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Why cite sources?

When you present your research, whether in a paper, on a web page, or in some other format, the bibliography of sources you have consulted documents and gives credit for any quotations or ideas you have used from other people's work. When you document sources appropriately, others interested in your research are able to follow your research path and retrieve the information you used.

Use Information Ethically

In a research project, you will use information and ideas from your research sources to support the statements you make. Whether those sources are books, articles, government documents, web pages, email, images, or any other types of sources, you must use them fairly and credit them appropriately.

How should you use information from research sources?

When you find ideas or information from a source that you want to use in your paper or presentation, rephrase that material into your own words. Use exact quotations sparingly--only when a phrase is unique or when rephrasing will lose the essence of the idea. The Writing Resource Center at your college can provide additional information on ethical use of sources.

Why must you document information from research sources?

You document, or cite, the information and ideas you use from your sources to give credit to the author or creator and to allow your readers to follow your research path.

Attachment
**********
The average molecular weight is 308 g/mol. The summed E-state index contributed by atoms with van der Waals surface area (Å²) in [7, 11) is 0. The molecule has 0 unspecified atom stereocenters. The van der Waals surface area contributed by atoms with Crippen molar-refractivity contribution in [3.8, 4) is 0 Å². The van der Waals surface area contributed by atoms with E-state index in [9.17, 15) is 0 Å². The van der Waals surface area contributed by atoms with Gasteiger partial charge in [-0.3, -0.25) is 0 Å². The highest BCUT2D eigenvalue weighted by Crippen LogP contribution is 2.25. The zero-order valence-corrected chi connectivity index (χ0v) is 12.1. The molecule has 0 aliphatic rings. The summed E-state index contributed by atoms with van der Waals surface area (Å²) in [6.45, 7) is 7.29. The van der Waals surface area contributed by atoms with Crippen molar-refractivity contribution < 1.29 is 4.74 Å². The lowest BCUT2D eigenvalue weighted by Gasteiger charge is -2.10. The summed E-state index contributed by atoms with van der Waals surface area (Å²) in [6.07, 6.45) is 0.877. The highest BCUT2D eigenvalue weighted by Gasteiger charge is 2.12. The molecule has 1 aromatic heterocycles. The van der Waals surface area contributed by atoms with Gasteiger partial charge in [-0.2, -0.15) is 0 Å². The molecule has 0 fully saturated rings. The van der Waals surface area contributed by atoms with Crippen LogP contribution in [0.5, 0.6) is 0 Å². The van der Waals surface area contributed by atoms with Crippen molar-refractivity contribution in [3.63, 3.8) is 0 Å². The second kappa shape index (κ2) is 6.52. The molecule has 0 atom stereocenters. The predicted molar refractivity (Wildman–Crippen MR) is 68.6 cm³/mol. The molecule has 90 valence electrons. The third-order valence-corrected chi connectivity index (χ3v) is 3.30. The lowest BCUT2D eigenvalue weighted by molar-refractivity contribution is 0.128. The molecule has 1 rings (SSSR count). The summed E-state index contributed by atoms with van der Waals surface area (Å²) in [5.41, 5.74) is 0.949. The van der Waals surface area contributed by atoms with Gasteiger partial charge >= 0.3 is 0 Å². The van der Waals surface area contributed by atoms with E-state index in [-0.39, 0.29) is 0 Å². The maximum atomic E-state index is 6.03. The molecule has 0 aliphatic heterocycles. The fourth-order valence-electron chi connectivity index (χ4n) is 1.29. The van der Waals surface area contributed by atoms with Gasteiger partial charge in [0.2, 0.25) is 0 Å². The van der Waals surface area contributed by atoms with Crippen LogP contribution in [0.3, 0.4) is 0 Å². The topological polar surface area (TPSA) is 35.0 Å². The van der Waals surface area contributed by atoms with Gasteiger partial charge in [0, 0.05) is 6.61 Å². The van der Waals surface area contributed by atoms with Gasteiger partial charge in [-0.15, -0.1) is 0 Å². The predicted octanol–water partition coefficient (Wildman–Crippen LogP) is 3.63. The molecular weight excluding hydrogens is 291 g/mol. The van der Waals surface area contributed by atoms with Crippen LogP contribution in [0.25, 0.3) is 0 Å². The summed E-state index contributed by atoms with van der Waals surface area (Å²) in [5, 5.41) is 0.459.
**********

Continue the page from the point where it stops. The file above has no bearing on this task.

Keep a record of all the information you will need from each source for your bibliography--author, title, journal title, date of publication, publisher and place of publication of a book, volume and issue number of a journal, page numbers. If your source is from the internet, such as a web page or email, record the address and date you accessed the document. You may want to save the document or print it out so you will have it as it existed on the date you accessed it.

Sometimes it is difficult to know whether you need to cite an idea or not. If you are unsure, talk with your professor.

How does copyright law affect your research projects?

Unless they are "public domain" or are so old they have passed out of copyright, all the sources you use are copyrighted. Since copyright law allows "fair use" for educational purposes, you may use information from copyrighted sources in class papers and presentations without securing permission from the copyright holder. These uses do not constitute publication.

When you put information up on the web, you are publishing that information; therefore, you do have to consider copyright law. When you use information, ideas, or images borrowed from another source, you may need to secure permission from the copyright holder. For more information on copyright law, see Copyright in Fast Facts.

Need more help?

When you need help on your research project, talk to your professor, stop by the Services Desk at the Library, make an appointment to talk with a Reference Librarian, or talk with someone in the Writing Resource Center on your campus.

Last updated: 6/13/2012 5:00:40 PM